Toy company Mattel is honoring those who made a lasting impact on their communities throughout the COVID-19 pandemic by giving them their very own Barbie dolls. The company recently announced new Barbie dolls in honor of Drs. Chika Stacy Oriuwa and Jacqueline Goes de Jesus. The dolls are an extension of Mattel’s #ThanYouHeroes program, which began last year as a way to honor those helping to fight the virus.
Dr. Oriuwa is a 27-year-old psychiatry resident at the University of Toronto. During the pandemic, she used her platform to speak out about systemic racism in healthcare and the rise of anti-Black racism on online platforms. Oriuwa often used poetry as a medium to discuss these complex topics and shared resources online for those interested in educating themselves about racism.
Under one clip of a performance of her poem SKIN, Oriuwa wrote, “This poem is a eulogy. A protest. An act of solidarity. It is resistance. It is an inter-generational outcry. A window into my soul. It is the most vulnerable thing I have put forth into the world. I hope you enjoy this and feel compelled to reflect, mobilize, learn, and take action.”
Oriuwa took to social media to share the good news of her honor, saying how unbelievable it was to have a doll made in her likeness.
“It’s surreal to think that I was once playing with my Barbie dolls and dressing them up like doctors, poets and performers and imagining that I could be those things one day – and now I am,” she said.
Dr. Goes de Jesus also was honored with a Mattel Barbie. She is a biomedical researcher and post-doctoral fellow for the CADDE Project. According to a message on the website, “CADDE brings together multidisciplinary teams across Brazil and the UK to address critical questions in arbovirus epidemiology and public health in Brazil.” Goes de Jesus was responsible for leading the sequencing of the genome of a COVID-19 variant in Brazil.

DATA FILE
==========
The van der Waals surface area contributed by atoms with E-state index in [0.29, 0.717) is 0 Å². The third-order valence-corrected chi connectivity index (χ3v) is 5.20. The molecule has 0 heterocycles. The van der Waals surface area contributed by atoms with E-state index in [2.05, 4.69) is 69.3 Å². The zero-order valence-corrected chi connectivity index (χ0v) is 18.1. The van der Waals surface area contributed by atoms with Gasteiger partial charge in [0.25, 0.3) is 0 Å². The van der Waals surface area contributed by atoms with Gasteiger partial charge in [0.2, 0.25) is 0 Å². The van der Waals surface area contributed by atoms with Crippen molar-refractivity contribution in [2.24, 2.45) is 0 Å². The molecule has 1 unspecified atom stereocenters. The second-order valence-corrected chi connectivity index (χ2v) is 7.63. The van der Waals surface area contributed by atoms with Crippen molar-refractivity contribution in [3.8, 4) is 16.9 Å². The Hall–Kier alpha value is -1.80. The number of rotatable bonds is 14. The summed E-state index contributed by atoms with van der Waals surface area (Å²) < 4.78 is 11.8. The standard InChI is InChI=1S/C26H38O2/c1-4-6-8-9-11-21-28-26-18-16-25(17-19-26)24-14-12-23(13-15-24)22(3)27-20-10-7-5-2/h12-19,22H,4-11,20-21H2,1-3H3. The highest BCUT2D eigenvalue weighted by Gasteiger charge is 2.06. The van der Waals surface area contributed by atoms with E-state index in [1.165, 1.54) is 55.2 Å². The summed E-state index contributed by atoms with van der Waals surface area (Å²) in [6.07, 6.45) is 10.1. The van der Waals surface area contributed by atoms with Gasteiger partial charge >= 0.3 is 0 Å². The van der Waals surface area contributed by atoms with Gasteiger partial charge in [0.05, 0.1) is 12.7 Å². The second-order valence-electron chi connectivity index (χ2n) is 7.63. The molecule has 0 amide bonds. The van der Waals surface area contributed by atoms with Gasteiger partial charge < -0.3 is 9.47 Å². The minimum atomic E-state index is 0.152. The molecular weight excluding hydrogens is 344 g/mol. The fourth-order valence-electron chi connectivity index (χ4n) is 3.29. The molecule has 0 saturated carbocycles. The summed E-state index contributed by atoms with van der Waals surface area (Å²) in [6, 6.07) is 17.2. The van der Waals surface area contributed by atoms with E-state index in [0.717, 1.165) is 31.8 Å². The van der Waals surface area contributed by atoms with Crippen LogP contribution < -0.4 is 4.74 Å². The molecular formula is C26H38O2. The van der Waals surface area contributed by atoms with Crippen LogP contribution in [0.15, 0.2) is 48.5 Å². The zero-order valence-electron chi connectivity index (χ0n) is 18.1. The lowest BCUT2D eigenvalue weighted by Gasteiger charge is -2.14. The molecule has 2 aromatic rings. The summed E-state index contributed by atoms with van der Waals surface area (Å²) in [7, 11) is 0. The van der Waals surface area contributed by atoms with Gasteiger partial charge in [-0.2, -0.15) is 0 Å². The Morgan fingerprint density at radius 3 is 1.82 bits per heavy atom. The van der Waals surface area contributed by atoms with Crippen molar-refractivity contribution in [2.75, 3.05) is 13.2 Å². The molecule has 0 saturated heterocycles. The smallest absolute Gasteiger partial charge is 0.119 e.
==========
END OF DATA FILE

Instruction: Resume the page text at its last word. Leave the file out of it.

The women join several heroes honored via Mattel’s “Play it Forward” platform, including Sarah Gilbert, a professor of vaccinology at Oxford University and one of the co-creators of the Oxford/AstraZeneca vaccine. Along with Amy O’Sullivan, RN, an emergency room nurse in Brooklyn who treated one of the first COVID-19 patients in the borough; Dr. Audrey Sue Cruz, a Vegas internal medicine physician who worked with other Asian American physicians to fight racial bias and discrimination; and Dr. Kirby White, a general practitioner who co-founded Gowns for Doctors to address the nationwide shortage of PPE in Australia.
“We are proud to use our global platform to share the incredible stories of resilience and determination of these six real-life heroes during such a challenging time. By elevating their leadership and accomplishments through Barbie, we hope to inspire the next generation of heroes to continue believing they can be anything,” said Lisa McKnight, senior VP and global head of Barbie & Dolls, Mattel.
For each eligible Barbie doctor, nurse, and paramedic doll sold at Target, Mattel will donate $5 to the First Responders Children’s Foundation, whose mission is to provide financial support to children who’ve lost a parent in the line of duty.
News Source: BOTWC